Ehsani talks about why he quit corporate South Africa – he was blockchain lead at RMB – to strike out on his own with, a cryptocurrency exchange backed by heavy-hitter investors, including Michael Jordaan. He talks about the imminent launch, next week, of rand/bitcoin trading on VALR and what this will mean for local crypto investors.
The conversation then turns to the recent sharp rally in cryptocurrencies, including bitcoin, and what Ehsani believes has been driving them higher. How much of an impact will next year’s bitcoin block return halving having on the market – not much, yet, he says – and what is the prognosis for crypto assets?
Other questions Ehsani tackles include:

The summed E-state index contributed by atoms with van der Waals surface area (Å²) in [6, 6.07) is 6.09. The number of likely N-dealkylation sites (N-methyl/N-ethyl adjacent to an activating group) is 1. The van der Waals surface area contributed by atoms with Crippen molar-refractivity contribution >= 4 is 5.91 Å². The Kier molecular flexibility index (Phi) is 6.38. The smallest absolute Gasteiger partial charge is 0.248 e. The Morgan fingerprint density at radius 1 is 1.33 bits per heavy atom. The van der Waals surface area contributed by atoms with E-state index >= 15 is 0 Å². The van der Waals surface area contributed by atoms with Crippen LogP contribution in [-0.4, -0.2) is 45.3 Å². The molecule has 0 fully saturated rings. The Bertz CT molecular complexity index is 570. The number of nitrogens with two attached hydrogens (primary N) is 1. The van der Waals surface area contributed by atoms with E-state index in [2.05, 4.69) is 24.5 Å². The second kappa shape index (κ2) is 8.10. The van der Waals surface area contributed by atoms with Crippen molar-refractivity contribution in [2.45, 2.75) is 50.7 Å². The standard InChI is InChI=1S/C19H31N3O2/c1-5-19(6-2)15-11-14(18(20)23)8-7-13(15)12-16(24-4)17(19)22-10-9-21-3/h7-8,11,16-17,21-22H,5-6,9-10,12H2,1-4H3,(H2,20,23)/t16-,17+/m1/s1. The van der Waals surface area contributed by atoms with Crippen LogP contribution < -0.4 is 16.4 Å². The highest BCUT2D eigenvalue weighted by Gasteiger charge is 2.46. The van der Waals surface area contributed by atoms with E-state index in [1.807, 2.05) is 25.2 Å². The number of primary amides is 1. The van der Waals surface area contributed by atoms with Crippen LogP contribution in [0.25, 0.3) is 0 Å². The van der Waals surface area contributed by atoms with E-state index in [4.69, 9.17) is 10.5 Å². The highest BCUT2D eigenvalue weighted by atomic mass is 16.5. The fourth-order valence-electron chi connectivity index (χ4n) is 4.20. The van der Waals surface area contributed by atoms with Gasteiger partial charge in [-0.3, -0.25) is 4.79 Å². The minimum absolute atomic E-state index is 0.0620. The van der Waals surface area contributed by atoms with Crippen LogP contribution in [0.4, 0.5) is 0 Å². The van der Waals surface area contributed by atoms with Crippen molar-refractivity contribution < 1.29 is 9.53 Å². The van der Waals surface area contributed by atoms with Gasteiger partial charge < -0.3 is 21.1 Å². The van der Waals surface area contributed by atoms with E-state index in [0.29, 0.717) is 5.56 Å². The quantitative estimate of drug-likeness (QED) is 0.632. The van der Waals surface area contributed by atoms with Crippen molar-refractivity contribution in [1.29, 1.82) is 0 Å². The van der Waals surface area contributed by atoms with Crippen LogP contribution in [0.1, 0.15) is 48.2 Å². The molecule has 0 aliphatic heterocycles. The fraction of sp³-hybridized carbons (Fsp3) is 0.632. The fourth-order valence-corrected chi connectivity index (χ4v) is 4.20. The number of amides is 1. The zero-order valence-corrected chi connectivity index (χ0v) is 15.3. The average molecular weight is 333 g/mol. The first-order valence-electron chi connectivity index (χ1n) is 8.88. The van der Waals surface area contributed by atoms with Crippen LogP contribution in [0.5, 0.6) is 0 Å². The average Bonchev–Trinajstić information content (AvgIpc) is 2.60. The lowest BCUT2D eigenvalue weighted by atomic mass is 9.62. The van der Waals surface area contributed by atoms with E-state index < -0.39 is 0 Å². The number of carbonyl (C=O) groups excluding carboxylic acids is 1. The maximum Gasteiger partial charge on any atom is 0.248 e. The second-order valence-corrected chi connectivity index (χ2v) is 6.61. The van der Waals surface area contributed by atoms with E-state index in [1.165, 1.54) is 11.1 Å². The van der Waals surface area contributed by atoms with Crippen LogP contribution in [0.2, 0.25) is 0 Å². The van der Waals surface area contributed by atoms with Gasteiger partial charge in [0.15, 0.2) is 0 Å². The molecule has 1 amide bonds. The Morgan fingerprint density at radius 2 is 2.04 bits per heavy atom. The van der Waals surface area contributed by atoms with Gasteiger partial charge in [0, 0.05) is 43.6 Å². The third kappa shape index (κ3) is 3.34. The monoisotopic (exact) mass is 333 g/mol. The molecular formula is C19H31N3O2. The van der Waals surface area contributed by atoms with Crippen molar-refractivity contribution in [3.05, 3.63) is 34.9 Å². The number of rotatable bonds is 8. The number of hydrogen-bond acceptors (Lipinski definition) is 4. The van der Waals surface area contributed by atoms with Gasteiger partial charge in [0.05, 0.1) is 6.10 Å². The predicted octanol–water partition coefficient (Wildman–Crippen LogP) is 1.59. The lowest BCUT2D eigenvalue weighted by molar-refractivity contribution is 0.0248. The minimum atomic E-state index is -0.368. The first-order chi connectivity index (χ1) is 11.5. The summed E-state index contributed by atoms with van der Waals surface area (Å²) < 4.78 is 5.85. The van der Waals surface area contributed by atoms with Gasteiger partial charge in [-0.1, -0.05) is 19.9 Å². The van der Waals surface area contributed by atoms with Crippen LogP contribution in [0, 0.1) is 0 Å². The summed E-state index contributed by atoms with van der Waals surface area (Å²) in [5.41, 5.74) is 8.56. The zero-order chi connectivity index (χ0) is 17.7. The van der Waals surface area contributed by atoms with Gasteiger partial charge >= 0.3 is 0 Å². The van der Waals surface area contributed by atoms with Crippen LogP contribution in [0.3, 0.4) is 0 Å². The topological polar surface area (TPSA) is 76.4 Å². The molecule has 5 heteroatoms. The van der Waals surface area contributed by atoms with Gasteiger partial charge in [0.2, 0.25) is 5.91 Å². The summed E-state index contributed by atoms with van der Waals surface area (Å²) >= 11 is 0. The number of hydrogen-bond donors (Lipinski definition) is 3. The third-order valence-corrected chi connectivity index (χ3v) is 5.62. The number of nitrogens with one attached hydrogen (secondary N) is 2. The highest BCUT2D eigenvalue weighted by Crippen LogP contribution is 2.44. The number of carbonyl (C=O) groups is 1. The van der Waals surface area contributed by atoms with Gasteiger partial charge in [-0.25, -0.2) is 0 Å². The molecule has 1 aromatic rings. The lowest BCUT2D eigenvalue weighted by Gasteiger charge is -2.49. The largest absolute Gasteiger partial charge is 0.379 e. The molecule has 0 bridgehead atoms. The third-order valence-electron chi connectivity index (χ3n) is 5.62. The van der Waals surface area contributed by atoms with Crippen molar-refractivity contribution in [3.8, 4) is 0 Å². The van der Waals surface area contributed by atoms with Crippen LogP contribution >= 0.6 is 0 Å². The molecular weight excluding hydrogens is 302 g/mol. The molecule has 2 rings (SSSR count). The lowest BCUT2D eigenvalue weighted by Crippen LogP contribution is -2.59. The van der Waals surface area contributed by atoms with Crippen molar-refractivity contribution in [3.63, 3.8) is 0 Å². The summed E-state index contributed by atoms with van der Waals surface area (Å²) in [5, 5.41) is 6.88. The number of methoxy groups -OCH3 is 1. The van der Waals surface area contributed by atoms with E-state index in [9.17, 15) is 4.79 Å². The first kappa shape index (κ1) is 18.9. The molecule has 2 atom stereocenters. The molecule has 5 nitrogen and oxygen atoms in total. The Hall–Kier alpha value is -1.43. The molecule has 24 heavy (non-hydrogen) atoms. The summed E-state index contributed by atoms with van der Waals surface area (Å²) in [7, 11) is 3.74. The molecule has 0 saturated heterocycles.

Can the unbanked – seen a target market for cryptos – ever hope to comprehend cryptocurrencies given the playing field is dominated by developers and geeks?
Does it matter that bitcoin is not (yet) being used widely as a currency for day-to-day transactions?
Should regulators become much more actively involved in the space to protect consumers?
Could bitcoin ever be worth US$1-million?
It’s a fascinating discussion about the future of money. Don’t miss the interview.

Interview: Seacom chief development officer Suveer Ramdhani

In the latest in a series of promoted podcasts with Seacom, TechCentral’s Duncan McLeod talks to Seacom chief development officer Suveer Ramdhani about the changes sweeping the telecommunications industry.
Ramdhani talks about the consolidation that has started to take shape in the South African telecoms sector - some of it driven by Seacom - as well as what's driving this change and what's likely to happen next.
The conversation turns to the role of regulators such as the Independent Communications Authority of South Africa and the Competition Commission and whether the way they regulate the sector is optimal or could be tweaked to support industry growth.